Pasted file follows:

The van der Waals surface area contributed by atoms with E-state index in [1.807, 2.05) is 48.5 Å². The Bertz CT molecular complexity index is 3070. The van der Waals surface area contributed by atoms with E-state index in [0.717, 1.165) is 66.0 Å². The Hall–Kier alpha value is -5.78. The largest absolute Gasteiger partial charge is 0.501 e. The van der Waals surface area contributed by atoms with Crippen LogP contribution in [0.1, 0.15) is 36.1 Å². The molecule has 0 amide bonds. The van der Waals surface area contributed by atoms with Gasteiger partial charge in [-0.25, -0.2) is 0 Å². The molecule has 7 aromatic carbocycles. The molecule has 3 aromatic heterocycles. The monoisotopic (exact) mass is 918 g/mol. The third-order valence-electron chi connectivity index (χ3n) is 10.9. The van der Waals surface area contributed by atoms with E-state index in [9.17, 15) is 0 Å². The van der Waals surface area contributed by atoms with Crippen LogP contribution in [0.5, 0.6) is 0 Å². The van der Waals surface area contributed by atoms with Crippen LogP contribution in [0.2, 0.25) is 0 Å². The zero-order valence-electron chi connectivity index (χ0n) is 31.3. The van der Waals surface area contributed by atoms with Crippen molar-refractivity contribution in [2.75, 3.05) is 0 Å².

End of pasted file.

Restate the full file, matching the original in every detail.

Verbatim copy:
The van der Waals surface area contributed by atoms with E-state index in [1.807, 2.05) is 48.5 Å². The Bertz CT molecular complexity index is 3070. The van der Waals surface area contributed by atoms with E-state index in [0.717, 1.165) is 66.0 Å². The Hall–Kier alpha value is -5.78. The largest absolute Gasteiger partial charge is 0.501 e. The van der Waals surface area contributed by atoms with Crippen LogP contribution in [0.1, 0.15) is 36.1 Å². The molecule has 0 amide bonds. The van der Waals surface area contributed by atoms with Gasteiger partial charge in [-0.25, -0.2) is 0 Å². The molecule has 7 aromatic carbocycles. The molecule has 3 aromatic heterocycles. The monoisotopic (exact) mass is 918 g/mol. The third-order valence-electron chi connectivity index (χ3n) is 10.9. The van der Waals surface area contributed by atoms with E-state index in [9.17, 15) is 0 Å². The van der Waals surface area contributed by atoms with Crippen LogP contribution in [0.5, 0.6) is 0 Å². The van der Waals surface area contributed by atoms with Crippen LogP contribution in [0.2, 0.25) is 0 Å². The zero-order valence-electron chi connectivity index (χ0n) is 31.3. The van der Waals surface area contributed by atoms with Crippen molar-refractivity contribution in [2.75, 3.05) is 0 Å².